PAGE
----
Observational Model: Cohort, Time Perspective: Prospective
SWALLOWING EVALUATION, The Functional Independence Measure, The PEDI-EAT-10
Published on BioPortfolio: 2016-09-21T20:23:22-0400
The investigators objective is to describe functional endoscopic evaluation of swallowing findings in children with cerebral palsy.
This study is performed to reveal the safety and feasibility of combination therapy with autologous cord blood mononuclear cells (CB) and G-CSF as well as repeated administration of G-CSF ...
Cerebral palsy (CP) is the most prevalent physical disabilities originating in childhood. Crouch gait is a common gait abnormality in patients with cerebral palsy, which is common treated ...
The Physical Therapy for children with Cerebral Palsy is of great complexity, in addition to improving the neuromotor components at the level of structure and body function, must empower t...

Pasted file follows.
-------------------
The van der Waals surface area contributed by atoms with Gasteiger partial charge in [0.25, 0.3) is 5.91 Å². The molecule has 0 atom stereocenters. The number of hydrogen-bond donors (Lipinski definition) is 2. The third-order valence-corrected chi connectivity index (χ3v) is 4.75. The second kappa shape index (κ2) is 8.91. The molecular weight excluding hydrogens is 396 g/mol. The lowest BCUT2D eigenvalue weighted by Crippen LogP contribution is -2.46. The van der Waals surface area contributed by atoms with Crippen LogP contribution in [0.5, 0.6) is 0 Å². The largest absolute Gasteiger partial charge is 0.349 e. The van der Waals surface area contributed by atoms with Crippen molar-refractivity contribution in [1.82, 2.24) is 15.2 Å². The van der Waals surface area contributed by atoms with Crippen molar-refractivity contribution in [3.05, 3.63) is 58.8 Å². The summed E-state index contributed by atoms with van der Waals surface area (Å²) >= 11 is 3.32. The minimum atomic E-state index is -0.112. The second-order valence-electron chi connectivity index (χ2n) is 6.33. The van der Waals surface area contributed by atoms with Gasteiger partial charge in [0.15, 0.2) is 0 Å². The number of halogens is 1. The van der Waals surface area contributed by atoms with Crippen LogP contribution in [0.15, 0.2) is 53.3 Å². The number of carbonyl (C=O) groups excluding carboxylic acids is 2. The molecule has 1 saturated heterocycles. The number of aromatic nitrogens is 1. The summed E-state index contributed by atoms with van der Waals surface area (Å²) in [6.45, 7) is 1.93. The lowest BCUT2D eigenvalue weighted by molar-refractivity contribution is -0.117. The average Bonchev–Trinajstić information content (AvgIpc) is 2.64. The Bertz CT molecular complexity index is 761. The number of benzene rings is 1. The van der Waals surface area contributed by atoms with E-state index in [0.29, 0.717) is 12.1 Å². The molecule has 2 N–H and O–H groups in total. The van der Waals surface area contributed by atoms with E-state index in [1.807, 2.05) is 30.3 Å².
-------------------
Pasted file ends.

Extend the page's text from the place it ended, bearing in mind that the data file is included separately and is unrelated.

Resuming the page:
To determine the clinical efficacy of auditory cueing using a cross over design to investigate whether increasing auditory cueing frequency by 20% above self paced cadence affects gait par...
[Purpose] To observe motor and functional progress of children with cerebral palsy during 2 years. [Subjects and Methods] Pediatric cerebral palsy patients aged 3-15 years (n = 35/69) with 24-mont...
Accurate and timely evaluation of dysphagia in children with cerebral palsy (CP) is critical. For children with limited access to quality healthcare, telehealth is an option; however, its reliability ...
Dyskinetic cerebral palsy affects 15%-20% of patients with cerebral palsy. Basal ganglia injury is associated with dyskinetic cerebral palsy, but the patterns of injury within the basal ganglia predis...
To develop a new way to interpret Gross Motor Function Measure (GMFM-66) score improvement in studies conducted without control groups in children with cerebral palsy (CP).